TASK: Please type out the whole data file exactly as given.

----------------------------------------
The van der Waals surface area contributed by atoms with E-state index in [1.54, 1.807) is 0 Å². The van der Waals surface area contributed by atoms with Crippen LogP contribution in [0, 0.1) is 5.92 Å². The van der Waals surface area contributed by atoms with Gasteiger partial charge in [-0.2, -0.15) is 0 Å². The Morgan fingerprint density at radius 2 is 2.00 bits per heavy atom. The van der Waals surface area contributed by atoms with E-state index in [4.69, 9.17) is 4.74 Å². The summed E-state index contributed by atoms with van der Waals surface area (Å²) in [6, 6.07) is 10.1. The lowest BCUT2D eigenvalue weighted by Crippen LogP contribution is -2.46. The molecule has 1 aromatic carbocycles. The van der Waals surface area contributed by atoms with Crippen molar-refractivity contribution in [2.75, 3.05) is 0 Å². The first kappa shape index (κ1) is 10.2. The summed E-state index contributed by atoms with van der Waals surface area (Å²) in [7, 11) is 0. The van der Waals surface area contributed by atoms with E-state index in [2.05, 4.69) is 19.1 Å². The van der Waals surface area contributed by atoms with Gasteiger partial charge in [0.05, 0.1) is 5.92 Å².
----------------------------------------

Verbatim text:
The van der Waals surface area contributed by atoms with E-state index in [1.54, 1.807) is 0 Å². The van der Waals surface area contributed by atoms with Crippen LogP contribution in [0, 0.1) is 5.92 Å². The van der Waals surface area contributed by atoms with Gasteiger partial charge in [-0.2, -0.15) is 0 Å². The Morgan fingerprint density at radius 2 is 2.00 bits per heavy atom. The van der Waals surface area contributed by atoms with E-state index in [4.69, 9.17) is 4.74 Å². The summed E-state index contributed by atoms with van der Waals surface area (Å²) in [6, 6.07) is 10.1. The lowest BCUT2D eigenvalue weighted by Crippen LogP contribution is -2.46. The molecule has 1 aromatic carbocycles. The van der Waals surface area contributed by atoms with Crippen molar-refractivity contribution in [2.75, 3.05) is 0 Å². The first kappa shape index (κ1) is 10.2. The summed E-state index contributed by atoms with van der Waals surface area (Å²) in [7, 11) is 0. The van der Waals surface area contributed by atoms with E-state index in [2.05, 4.69) is 19.1 Å². The van der Waals surface area contributed by atoms with Gasteiger partial charge in [0.05, 0.1) is 5.92 Å².